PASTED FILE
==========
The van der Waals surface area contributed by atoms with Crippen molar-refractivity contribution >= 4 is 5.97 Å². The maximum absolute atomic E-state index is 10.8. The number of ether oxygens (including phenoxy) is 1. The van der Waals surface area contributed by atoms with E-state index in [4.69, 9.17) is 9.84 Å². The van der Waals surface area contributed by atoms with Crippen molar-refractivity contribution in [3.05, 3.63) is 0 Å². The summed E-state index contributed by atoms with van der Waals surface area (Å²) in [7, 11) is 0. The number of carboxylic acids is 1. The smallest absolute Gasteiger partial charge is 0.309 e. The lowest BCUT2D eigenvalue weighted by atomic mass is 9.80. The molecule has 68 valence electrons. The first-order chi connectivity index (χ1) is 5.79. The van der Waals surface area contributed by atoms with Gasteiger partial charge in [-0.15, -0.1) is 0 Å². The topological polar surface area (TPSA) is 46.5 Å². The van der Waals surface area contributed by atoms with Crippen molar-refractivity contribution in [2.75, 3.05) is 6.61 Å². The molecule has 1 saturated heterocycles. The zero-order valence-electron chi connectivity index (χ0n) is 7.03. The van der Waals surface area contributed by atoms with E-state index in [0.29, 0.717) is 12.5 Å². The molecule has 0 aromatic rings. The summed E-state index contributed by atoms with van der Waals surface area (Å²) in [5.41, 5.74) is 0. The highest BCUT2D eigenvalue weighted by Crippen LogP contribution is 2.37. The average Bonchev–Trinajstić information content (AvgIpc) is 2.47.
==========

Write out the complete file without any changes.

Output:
The van der Waals surface area contributed by atoms with Crippen molar-refractivity contribution >= 4 is 5.97 Å². The maximum absolute atomic E-state index is 10.8. The number of ether oxygens (including phenoxy) is 1. The van der Waals surface area contributed by atoms with E-state index in [4.69, 9.17) is 9.84 Å². The van der Waals surface area contributed by atoms with Crippen molar-refractivity contribution in [3.05, 3.63) is 0 Å². The summed E-state index contributed by atoms with van der Waals surface area (Å²) in [7, 11) is 0. The number of carboxylic acids is 1. The smallest absolute Gasteiger partial charge is 0.309 e. The lowest BCUT2D eigenvalue weighted by atomic mass is 9.80. The molecule has 68 valence electrons. The first-order chi connectivity index (χ1) is 5.79. The van der Waals surface area contributed by atoms with Gasteiger partial charge in [-0.15, -0.1) is 0 Å². The topological polar surface area (TPSA) is 46.5 Å². The van der Waals surface area contributed by atoms with Crippen molar-refractivity contribution in [2.75, 3.05) is 6.61 Å². The molecule has 1 saturated heterocycles. The zero-order valence-electron chi connectivity index (χ0n) is 7.03. The van der Waals surface area contributed by atoms with E-state index in [0.29, 0.717) is 12.5 Å². The molecule has 0 aromatic rings. The summed E-state index contributed by atoms with van der Waals surface area (Å²) in [5.41, 5.74) is 0. The highest BCUT2D eigenvalue weighted by Crippen LogP contribution is 2.37. The average Bonchev–Trinajstić information content (AvgIpc) is 2.47.